Green Crabs in Seadrift
The impact of Green Crabs on the Ecosystem.
The impacts of high densities of green crabs are especially evident in Seadrift Lagoon. They have all but driven out the native crab species from the lagoon leaving few native crabs, other large invertebrates, or fish. Seadrift Lagoon presently hosts the highest density of green crabs along the US west coast, and catches have exceeded all the other sites we have sampled recently. The large population of green crabs in Seadrift Lagoon may be acting as a source of dispersing larvae to the rest of Bolinas Lagoon as well as nearby bays and estuaries. By reducing Seadrift Lagoon’s green crab population, we hope to reduce predation on native species and reduce the supply of green crab larvae able to disperse to other sites.
Since 2009, researchers from the Smithsonian Environmental Research Center (SERC), Portland State University, and the University of California, Davis have been working with community volunteers to remove the crabs. The team of volunteers includes home owners and renters in the Seadrift community as well as high school and college students and members of other research and government agencies. Kiren Niederberger, the manager of the Seadrift Association, and local home owners such as Gail Graham and Larry Crutcher have been a critical part of our effort, providing access and assisting with our research in many ways. Volunteers venture out into the lagoon during three consecutive seasons, rain or shine, in hopes of trapping these invasive crabs. Collapsible traps are baited and laid across six transects (each approx. 150m long), with three transects on each side of the lagoon. That amounts to 90 traps set every trapping day. When the traps are collected the following day, crabs are bagged and frozen, then donated to Gospel Flat Farm, a local farm in Bolinas CA where they become compost. We have been told by the farm owners that the green crabs make for great crop fertilizer due to the large amounts of calcium in their exoskeleton combined with nitrogen in the tissue.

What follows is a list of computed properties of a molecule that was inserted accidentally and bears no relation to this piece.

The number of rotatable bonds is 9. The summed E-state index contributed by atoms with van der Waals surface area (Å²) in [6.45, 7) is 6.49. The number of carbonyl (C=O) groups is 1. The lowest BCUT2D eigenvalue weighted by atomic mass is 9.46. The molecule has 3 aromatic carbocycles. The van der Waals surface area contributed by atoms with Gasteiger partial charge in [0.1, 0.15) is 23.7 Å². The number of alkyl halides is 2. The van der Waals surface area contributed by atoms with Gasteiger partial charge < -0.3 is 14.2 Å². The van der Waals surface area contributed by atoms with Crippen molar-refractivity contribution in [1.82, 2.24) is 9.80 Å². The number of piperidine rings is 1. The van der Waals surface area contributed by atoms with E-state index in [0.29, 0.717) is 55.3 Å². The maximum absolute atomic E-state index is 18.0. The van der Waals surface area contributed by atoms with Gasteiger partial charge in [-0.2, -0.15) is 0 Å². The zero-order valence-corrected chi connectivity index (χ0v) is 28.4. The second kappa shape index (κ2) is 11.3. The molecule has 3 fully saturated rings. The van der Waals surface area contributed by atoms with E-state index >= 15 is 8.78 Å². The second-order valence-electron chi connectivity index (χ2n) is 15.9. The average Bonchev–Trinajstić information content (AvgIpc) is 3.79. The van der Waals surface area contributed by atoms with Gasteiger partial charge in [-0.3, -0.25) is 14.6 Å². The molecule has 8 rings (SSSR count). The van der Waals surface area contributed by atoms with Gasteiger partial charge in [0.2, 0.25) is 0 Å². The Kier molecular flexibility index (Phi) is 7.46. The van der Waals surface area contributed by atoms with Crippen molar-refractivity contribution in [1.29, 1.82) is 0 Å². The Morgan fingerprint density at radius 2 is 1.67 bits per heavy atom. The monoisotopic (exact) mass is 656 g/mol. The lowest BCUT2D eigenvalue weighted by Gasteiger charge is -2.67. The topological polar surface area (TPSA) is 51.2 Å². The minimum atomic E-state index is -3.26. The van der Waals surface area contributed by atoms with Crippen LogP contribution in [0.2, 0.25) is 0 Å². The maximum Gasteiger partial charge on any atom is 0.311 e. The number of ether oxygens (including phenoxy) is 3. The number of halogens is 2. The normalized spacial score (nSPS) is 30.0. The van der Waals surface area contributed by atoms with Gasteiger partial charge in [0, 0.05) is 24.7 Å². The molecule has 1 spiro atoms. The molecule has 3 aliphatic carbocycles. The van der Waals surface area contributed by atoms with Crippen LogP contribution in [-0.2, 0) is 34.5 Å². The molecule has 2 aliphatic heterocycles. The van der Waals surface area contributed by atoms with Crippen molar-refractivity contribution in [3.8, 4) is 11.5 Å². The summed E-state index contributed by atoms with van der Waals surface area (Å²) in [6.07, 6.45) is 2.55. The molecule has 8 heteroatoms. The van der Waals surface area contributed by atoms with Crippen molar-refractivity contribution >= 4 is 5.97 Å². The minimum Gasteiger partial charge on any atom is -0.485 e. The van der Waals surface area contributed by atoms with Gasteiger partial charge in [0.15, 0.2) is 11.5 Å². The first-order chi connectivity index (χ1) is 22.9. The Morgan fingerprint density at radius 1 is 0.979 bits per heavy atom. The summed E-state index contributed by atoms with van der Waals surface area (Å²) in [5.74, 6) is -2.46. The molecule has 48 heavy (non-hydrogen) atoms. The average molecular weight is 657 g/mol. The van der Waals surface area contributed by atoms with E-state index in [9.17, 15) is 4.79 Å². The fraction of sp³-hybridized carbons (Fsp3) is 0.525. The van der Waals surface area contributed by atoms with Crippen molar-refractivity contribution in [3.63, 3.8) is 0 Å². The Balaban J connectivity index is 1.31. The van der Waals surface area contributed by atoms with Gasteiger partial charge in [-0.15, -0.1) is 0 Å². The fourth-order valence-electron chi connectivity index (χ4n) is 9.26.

If you would like more information on the green crab project outside of Seadrift as well as data from different sampling efforts all up and down the west coast, see the Smithsonian's Green Crab Watch website at http://greencrab.nisbase.org/
Fighting European Green Crabs in Seadrift Lagoon. SERC, 2011. Web. 08 August 2014. www.serc.si.edu/labs/marine_invasions/feature_story/December_2011.aspx.